|Science is often portrayed as an independent activity, a calling that involves the isolation of the ivory tower and the lab. Yet in ways that we scarcely recognize, almost every facet of modern medical science is deeply shaped by the government, and in particular by the U.S. Food and Drug Administration (FDA). The very structure, procedure, methods and concepts of modern medical science – as well as the way that billions of dollars are spent – are deeply shaped by the FDA, in ways illuminated by a new Princeton book, Reputation and Power: Organizational Image and Pharmaceutical Regulation at the FDA, written by Harvard professor Daniel Carpenter. Here, Carpenter reflects on how the FDA shapes modern science, specifically focusing on cancer therapeutics.|
Journalists report daily on the latest results from a “Phase II” trial or a “Phase III” experiment. Yet where do these terms come from? When did we demand that medical experiments be partitioned into phases? For better or worse, these phases created the modern clinical trial industry, and they are the legacy of the FDA. Whenever scientists begin work on a drug or medical device, they must submit an experimental “protocol” that specifies what will happen not just in the next experiment, but the one after that, and the one after that. The very concepts and statistical measures used in these experiments must be approved by the FDA before any of the tests can begin. The entire world – ranging from European drug regulators and the World Health Organization to agencies and researchers in China, India, Israel and Latin America – now relies upon this phased system of experiment. But until now, no one has recognized it for what it is: the creation of an American government agency.
In terms of developing new treatments, cancer therapeutics has arguably been one of the success stories of modern medical science. Drugs like cisplatin and paclitaxel have become reliable weapons in the oncologist’s arsenal, and they have been infused into the veins of tens of millions of human beings. Yet the very terms of modern oncology – what counts as a success when treating cancer, such as tumor progression and viral load – have been shaped by what the FDA accepts as “surrogate endpoints” for a clinical trial. When the FDA decided that tumor regression counts as evidence of treatment efficacy for cancer patients, drug companies, scientists and statisticians around the world responded by tailoring their experiments, measures and statistical methods to the standard of tumor regression. The very shape of oncology was changed.
Historian of science Steven Shapin has described scientists as “struggling for credibility and authority,” and the FDA is also moved and constrained by a similar politics of legitimacy and trust. The agency’s vast power is enabled, but also limited by, its reputation. And because science and medicine rarely speak with one voice – cardiologists disagree with endocrinologists on the proper course of diabetes treatment, statisticians dissent from physicians on whether an experiment is informative or rigorous – the politics of pharmaceutical regulation depends upon a delicate equipoise among constituencies and audiences. The conflict between oncologists and FDA officials changed both the course of cancer treatment as well as the operations of regulators.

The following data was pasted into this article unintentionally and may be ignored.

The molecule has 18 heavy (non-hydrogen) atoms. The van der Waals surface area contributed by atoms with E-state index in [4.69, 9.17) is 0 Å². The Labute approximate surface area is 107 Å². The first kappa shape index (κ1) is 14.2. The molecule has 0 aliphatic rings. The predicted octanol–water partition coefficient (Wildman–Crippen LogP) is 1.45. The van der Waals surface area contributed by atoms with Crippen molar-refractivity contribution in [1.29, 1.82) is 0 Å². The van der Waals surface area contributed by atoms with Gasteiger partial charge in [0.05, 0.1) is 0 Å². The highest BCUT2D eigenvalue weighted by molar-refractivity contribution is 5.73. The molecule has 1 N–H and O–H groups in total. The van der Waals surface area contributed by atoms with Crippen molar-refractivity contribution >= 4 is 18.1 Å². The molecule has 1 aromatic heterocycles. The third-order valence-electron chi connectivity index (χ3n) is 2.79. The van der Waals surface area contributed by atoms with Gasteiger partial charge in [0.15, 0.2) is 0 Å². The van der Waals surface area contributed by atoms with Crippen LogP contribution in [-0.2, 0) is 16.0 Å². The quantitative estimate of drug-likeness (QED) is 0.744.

Does the FDA’s influence upon science help or hinder medical progress? This is a complicated question to which pundits and politicians have given simplistic answers. Yet talk to a scientist in the medical or biotechnology field, and they will tell you that theirs is a heavily regulated life. Any experiment with humans or animals needs to have a protocol designed in advance of the tests, needs approval by an organizational board or two (including a separate committee if human subjects are involved), is subject to inspection by federal agencies at any time, and must spell out the sequence of tests and methods used. And if the experiment involves a drug or device (and now, a tobacco product) the experiment needs assent of the U.S. Food and Drug Administration (FDA).
New historical and statistical evidence shows us that FDA decisions can scare off drug development by inducing companies and scientists to abandon their therapeutic projects. The politics of reputation can work to ameliorate or exacerbate these constraints. Some politicians, companies and disease sufferers press the agency for more rapid approval? of new therapies, while consumer advocates, other politicians and many medical professionals press the agency toward more stringent requirements upon drugs and drug experiments. In other ways, by standardizing terms and expectations, FDA regulations make scientific progress more possible. When statistical tests and physiologic measures are standardized; when scientists speak to one another with a common vocabulary that has been honed by these standards; when expectations and scientific discourse are focused upon a common protocol for a sequence of experiments – when these things happen, the basic terms of inquiry are stabilized so that effort and thought can be devoted to testing hypotheses and developing treatments. In many cases, regulation permits science to progress.
- Daniel P. Carpenter is the Allie S. Freed Professor of Government at Harvard University. He is the author of The Forging of Bureaucratic Autonomy: Reputations, Networks, and Policy Innovation in Executive Agencies, 1862-1928 (Princeton).
- Read a sample chapter from Reputation and Power here: http://press.princeton.edu/chapters/i9205.pdf
- Reputation and Power is in the Princeton Studies in American Politics: Historical, International, and Comparative Perspectives edited by Ira Katznelson, Martin Shefter, and Theda Skocpol.